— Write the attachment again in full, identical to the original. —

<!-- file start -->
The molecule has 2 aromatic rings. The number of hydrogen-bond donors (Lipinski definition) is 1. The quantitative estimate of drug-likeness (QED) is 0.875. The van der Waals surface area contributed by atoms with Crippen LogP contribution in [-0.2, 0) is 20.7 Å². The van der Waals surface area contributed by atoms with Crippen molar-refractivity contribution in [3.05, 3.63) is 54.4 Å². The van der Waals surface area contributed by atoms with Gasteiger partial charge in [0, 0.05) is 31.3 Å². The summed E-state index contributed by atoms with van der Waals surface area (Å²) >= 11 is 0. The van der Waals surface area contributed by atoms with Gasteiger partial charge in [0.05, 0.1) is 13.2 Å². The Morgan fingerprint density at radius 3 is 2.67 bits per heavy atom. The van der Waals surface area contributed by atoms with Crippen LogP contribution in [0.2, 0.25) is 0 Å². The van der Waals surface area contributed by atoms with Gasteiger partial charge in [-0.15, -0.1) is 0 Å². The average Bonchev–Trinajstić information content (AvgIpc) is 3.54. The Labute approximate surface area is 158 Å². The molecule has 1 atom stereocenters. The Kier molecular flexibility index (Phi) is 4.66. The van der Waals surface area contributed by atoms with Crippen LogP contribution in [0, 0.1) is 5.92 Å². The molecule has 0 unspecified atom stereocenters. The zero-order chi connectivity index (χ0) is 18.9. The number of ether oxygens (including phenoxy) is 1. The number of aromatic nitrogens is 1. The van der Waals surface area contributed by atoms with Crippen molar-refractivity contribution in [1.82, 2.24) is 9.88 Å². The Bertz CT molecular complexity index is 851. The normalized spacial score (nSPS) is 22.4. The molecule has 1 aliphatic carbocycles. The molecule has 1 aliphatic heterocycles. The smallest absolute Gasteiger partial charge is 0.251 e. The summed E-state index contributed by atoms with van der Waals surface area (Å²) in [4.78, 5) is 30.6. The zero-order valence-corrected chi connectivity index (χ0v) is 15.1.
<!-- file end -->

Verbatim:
The molecule has 2 aromatic rings. The number of hydrogen-bond donors (Lipinski definition) is 1. The quantitative estimate of drug-likeness (QED) is 0.875. The van der Waals surface area contributed by atoms with Crippen LogP contribution in [-0.2, 0) is 20.7 Å². The van der Waals surface area contributed by atoms with Crippen molar-refractivity contribution in [3.05, 3.63) is 54.4 Å². The van der Waals surface area contributed by atoms with Gasteiger partial charge in [0, 0.05) is 31.3 Å². The summed E-state index contributed by atoms with van der Waals surface area (Å²) >= 11 is 0. The van der Waals surface area contributed by atoms with Gasteiger partial charge in [0.05, 0.1) is 13.2 Å². The Morgan fingerprint density at radius 3 is 2.67 bits per heavy atom. The van der Waals surface area contributed by atoms with Crippen LogP contribution in [0.2, 0.25) is 0 Å². The van der Waals surface area contributed by atoms with Gasteiger partial charge in [-0.15, -0.1) is 0 Å². The average Bonchev–Trinajstić information content (AvgIpc) is 3.54. The Labute approximate surface area is 158 Å². The molecule has 1 atom stereocenters. The Kier molecular flexibility index (Phi) is 4.66. The van der Waals surface area contributed by atoms with Crippen LogP contribution in [0, 0.1) is 5.92 Å². The molecule has 0 unspecified atom stereocenters. The zero-order chi connectivity index (χ0) is 18.9. The number of ether oxygens (including phenoxy) is 1. The number of aromatic nitrogens is 1. The van der Waals surface area contributed by atoms with Crippen molar-refractivity contribution in [1.82, 2.24) is 9.88 Å². The Bertz CT molecular complexity index is 851. The normalized spacial score (nSPS) is 22.4. The molecule has 1 aliphatic carbocycles. The molecule has 1 aliphatic heterocycles. The smallest absolute Gasteiger partial charge is 0.251 e. The summed E-state index contributed by atoms with van der Waals surface area (Å²) in [4.78, 5) is 30.6. The zero-order valence-corrected chi connectivity index (χ0v) is 15.1.